You can connect with Tiana on her Your HIP HOP class facebook page  or visit her site http://www.yourhiphopclass.com/.

I hope you enjoyed this post as much as I have.  Getting to know Tiana and her big dreams hopefully inspire you to go for yours.

P.S if your dream is to one day create your album read on…

It took me 2 decades to finally get the courage to create my first album. I have created a free cheat sheet on how you can start creating your first album too. Imagine hearing your songs on the radio! It can be done no matter what age. You can download it here- 5 essential steps to start creating your first album. Click here  to download or email me at tina [at] tinabangel [dot] com.

5 steps

The One Voice of Daniel Skeed – 5 Mistakes people can make when songwriting

I first met Dan when he worked for a company called Backing Tracks Au. His dad, Alan Skeed, fortunately gave me some of my very first paying singing gigs after winning a few talent quests in the Sydney circuit.

It’s such an honour to connect with Dan after all these years and he sure has come a long way.  Now a full time writer and producer at Oxygen Music he shares his journey in the music industry.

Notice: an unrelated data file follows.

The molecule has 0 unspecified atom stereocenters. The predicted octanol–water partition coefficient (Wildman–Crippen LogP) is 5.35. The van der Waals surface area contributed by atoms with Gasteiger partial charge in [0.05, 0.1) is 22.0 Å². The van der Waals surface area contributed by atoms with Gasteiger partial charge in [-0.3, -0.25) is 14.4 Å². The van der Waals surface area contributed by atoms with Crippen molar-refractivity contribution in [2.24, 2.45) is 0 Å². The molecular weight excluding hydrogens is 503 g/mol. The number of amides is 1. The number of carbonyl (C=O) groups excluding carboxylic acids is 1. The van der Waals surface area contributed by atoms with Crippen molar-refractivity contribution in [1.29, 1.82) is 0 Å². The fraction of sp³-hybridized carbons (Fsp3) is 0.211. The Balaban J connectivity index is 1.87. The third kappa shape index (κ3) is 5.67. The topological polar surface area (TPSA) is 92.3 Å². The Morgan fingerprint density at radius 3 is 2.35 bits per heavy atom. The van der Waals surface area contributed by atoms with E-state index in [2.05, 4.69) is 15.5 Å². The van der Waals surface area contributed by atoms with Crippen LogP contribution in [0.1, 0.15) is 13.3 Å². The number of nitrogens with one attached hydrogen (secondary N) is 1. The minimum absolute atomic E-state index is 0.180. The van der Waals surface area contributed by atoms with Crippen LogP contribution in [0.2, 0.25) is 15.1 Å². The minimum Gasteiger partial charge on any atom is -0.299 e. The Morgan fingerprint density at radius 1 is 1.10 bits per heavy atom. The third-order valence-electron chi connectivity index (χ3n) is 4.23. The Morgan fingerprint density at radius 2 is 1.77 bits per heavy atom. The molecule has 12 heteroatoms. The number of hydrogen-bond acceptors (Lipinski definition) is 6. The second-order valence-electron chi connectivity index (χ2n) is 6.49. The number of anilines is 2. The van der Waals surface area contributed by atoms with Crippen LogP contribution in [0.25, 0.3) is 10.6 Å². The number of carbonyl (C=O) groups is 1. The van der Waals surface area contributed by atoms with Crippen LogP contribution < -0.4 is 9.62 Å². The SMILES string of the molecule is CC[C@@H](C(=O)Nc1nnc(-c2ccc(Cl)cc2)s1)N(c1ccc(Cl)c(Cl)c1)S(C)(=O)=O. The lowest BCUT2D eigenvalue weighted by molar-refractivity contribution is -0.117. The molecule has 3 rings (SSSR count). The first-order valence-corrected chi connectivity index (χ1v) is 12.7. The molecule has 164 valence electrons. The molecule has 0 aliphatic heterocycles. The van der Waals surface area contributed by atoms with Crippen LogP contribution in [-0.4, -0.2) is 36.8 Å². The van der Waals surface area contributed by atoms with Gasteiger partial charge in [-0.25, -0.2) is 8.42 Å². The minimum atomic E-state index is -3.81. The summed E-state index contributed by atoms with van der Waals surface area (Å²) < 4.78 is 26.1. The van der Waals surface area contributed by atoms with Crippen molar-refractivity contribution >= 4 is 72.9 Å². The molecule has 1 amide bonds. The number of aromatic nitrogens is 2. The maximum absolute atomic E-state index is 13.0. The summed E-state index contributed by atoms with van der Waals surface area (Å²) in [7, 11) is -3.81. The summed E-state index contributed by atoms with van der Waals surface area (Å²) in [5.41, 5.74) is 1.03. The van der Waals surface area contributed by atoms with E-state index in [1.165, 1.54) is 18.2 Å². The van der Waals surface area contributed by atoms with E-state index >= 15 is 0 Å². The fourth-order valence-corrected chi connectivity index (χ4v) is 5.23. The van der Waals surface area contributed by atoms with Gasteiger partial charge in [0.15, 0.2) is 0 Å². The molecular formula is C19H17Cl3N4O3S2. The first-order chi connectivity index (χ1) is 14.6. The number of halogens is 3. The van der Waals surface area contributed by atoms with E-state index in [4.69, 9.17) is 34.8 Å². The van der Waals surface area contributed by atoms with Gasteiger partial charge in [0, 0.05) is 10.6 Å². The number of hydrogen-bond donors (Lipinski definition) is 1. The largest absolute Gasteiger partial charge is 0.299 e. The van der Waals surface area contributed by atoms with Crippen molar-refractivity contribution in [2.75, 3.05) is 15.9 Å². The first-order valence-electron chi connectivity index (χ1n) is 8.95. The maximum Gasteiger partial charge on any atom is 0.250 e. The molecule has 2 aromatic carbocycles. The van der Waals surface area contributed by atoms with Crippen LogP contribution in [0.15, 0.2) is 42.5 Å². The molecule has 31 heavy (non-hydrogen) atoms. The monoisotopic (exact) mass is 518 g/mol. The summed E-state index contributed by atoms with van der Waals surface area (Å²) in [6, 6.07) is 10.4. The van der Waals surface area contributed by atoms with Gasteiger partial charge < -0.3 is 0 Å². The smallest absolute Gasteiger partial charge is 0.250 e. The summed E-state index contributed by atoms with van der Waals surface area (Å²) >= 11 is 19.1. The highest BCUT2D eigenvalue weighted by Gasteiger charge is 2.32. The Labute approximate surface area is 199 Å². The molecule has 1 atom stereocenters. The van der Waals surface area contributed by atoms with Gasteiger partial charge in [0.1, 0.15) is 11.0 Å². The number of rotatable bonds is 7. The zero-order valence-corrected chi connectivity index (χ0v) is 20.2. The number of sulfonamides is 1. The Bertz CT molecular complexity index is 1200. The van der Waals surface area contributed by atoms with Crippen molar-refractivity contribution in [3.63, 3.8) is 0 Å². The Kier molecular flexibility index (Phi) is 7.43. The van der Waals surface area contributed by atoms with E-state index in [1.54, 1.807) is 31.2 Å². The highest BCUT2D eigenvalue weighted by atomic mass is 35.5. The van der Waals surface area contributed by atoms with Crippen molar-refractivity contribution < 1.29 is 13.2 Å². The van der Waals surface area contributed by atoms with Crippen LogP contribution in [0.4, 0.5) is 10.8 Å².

I love the heart and passion he has for his family, music and life.

Most of all I love the way he is grateful for what he has in his life… truly living and owning his greatness!

Enjoy this blog post as Dan shares his life as a working musician and the top 5 Mistakes that Songwriters can make.DAN 1

Tell us about what you do. Your band, your role with Oxygen Music and what inspires you keep growing in terms of music?

I was born & raised in Sydney. Started playing music at age 9. I have studied in depth, guitar, drums & dabbled in horns & keys. My voice I began to explore about 5 years ago & found it to be one of my favourite instruments to use of all.

I have played in stacks of bands over the past 15 years. I began playing in clubs at age 13 with my father’s bands & associates all around Sydney & from there developed my true love for ‘live music’.

I found a homely existence with my best friends somewhat 10 years ago when we formed the band Urban Stone. We are still gigging a couple of times a week & do it for both the love & the coin (music can pay the bills & more if you cherish & harness the craft with all your might & know the right people who believe in you & are willing to support & promote you).

My parents, Alan & Trish Skeed, had always been the driving force behind my career & helped me open every door to date. Such support is priceless. I’m forever thankful.